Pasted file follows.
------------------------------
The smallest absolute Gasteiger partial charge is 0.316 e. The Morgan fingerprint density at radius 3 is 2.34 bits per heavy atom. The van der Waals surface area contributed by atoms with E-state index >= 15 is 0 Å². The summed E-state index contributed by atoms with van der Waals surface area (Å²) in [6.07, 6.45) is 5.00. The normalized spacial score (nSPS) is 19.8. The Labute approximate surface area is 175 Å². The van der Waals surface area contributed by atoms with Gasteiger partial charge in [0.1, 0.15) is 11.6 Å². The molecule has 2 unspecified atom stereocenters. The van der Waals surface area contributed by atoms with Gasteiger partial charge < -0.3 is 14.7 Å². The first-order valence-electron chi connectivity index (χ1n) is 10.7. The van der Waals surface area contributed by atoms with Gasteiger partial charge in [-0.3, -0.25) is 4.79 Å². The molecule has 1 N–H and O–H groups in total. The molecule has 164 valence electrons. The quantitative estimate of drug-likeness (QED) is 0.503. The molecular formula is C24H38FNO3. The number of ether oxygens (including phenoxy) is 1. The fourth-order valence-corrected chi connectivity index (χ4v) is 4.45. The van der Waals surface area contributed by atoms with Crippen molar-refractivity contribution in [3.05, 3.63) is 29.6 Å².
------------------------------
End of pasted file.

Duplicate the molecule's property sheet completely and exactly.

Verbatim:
The smallest absolute Gasteiger partial charge is 0.316 e. The Morgan fingerprint density at radius 3 is 2.34 bits per heavy atom. The van der Waals surface area contributed by atoms with E-state index >= 15 is 0 Å². The summed E-state index contributed by atoms with van der Waals surface area (Å²) in [6.07, 6.45) is 5.00. The normalized spacial score (nSPS) is 19.8. The Labute approximate surface area is 175 Å². The van der Waals surface area contributed by atoms with Gasteiger partial charge in [0.1, 0.15) is 11.6 Å². The molecule has 2 unspecified atom stereocenters. The van der Waals surface area contributed by atoms with Gasteiger partial charge < -0.3 is 14.7 Å². The first-order valence-electron chi connectivity index (χ1n) is 10.7. The van der Waals surface area contributed by atoms with Gasteiger partial charge in [-0.3, -0.25) is 4.79 Å². The molecule has 1 N–H and O–H groups in total. The molecule has 164 valence electrons. The quantitative estimate of drug-likeness (QED) is 0.503. The molecular formula is C24H38FNO3. The number of ether oxygens (including phenoxy) is 1. The fourth-order valence-corrected chi connectivity index (χ4v) is 4.45. The van der Waals surface area contributed by atoms with Crippen molar-refractivity contribution in [3.05, 3.63) is 29.6 Å².